After deciding the methods of cleaning these bottles was not efficient enough, he began to think of disposable paper containers. His milk bottle was not the first glass milk bottle; however, it is the best known. At first, his ideas were shunned and he had trouble convincing people that they were valid, but eventually he was able to get people on board. He worked with his brother-in-laws, Harvey and Samuel Barnhart.

Along with working to sanitize milk distribution, Dr. Thatcher filed for over 20 patents. These included: orange butter color, Sugar of Milk baking powder, different types of paper (for the disposable milk bottles), baking liquid, and two different checkers games: the King Bridge Checkers Game and the US Checkers Game.

Dr. Thatcher opened many businesses including Thatcher Manufacturing Co.  He also helped set up the first milk pasteurization plant just outside of Ogdensburg. Later in his life he was a trustee of Clarkson and was involved in the Single Service Package Corporation of America in New York City.

Shown left is Dr. Max Thaler of Parishville on Catherine Street standing next to Era Converse on his horse drawn manure wagon c.1950s.  The image is from Ellen Beeler, Daughter of Dr. Max and Angela Thaler

Dr. Max Thaler (1909-1989) was born in Magierow, Poland, to poor Jewish parents. He completed his medical training at the University of Austria, where he met and married his wife of more than 50 years, Angela Brill Thaler. When World War II erupted, Max and Angela fled to Switzerland (a neutral country) to escape persecution. There Max served as physician in a refugee camp, and Angela gave birth to two children, Ellen and Joan.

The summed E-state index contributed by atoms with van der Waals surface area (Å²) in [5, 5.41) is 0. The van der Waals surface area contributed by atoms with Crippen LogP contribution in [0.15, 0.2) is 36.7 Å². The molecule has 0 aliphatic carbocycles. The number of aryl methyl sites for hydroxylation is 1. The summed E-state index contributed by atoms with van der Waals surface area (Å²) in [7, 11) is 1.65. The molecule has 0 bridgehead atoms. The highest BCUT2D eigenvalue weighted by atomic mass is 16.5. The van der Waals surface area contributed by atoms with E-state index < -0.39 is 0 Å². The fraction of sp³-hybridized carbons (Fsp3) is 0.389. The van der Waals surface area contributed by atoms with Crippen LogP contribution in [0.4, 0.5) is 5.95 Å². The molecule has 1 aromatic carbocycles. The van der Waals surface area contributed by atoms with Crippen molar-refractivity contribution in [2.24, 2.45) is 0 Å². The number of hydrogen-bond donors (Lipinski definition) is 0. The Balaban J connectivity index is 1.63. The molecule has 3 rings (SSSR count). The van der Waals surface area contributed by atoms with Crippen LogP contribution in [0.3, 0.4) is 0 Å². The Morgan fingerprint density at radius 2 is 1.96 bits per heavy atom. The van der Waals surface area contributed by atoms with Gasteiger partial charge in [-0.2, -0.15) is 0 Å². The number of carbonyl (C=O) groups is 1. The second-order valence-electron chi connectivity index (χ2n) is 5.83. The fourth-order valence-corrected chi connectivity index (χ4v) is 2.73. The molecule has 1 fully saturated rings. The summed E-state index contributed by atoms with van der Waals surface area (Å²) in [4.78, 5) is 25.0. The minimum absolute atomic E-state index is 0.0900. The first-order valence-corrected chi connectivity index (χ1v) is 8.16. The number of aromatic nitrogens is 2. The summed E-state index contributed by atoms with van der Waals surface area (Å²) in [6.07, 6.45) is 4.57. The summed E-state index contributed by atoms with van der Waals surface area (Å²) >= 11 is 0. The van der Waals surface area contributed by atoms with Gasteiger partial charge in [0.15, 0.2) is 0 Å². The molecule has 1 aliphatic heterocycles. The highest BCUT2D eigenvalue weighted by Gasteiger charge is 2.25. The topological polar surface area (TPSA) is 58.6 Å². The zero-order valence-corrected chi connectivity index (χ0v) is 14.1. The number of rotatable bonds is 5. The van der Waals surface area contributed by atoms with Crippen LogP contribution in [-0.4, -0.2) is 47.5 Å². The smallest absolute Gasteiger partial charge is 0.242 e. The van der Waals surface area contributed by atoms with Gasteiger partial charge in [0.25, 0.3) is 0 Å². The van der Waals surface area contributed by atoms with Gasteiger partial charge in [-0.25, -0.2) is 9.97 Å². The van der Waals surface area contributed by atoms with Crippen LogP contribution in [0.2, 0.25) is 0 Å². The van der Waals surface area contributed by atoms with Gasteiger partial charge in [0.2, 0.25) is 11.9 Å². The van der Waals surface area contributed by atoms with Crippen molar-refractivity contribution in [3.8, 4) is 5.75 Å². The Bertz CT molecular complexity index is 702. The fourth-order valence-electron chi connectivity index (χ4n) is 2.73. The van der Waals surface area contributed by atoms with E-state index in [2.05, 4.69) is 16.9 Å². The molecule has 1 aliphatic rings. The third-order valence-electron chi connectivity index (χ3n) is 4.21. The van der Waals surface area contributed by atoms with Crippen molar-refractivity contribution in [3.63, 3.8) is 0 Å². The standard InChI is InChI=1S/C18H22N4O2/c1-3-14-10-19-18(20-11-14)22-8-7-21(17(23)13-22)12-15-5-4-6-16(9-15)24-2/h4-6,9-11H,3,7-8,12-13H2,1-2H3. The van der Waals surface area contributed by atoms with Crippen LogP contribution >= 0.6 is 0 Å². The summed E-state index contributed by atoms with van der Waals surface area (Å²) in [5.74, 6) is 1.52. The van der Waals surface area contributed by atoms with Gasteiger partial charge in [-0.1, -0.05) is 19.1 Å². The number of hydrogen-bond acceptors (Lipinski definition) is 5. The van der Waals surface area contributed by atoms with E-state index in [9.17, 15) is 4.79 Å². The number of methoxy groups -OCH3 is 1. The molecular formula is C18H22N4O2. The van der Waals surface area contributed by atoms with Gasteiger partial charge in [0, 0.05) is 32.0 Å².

In 1948 the young family moved to New York City to join Angela’s parents who had emigrated there before the war. During the next 2 years, Max completed his residency requirements and became licensed to practice medicine in New York State.

In 1950 Dr. Thaler opened a family practice in Parishville, New York. Over the next several decades he treated patients throughout the Parishville/Potsdam area, while Angela served as his nurse, assistant and office manager. It was a “cradle to grave” medical practice: and delivered babies, sewed up injuries, did house calls, and treated every ailment from a sore throat to cancer to dementia.

On display at the museums’ exhibit: MEDICAL MIRACLES MYSTERIES & MALADIES is Dr. Thaler’s medical bag shown in the photograph as well as his microscope from medical school in Vienna and other fascinating artifacts.

Doctor Edward Spurck Prescott (4 September 1908 to 8 January 1963) was born in Kirksville, Missouri, received his pre-medical training at Syracuse University and graduated from the Philadelphia College of Osteopathic Medicine. He interned at the Philadelphia Osteopathic Hospital, practiced with his father, Dr. Allen Prescott, in Syracuse for three years, then moved to Potsdam in 1936 where he was a practicing osteopathic surgeon until his death.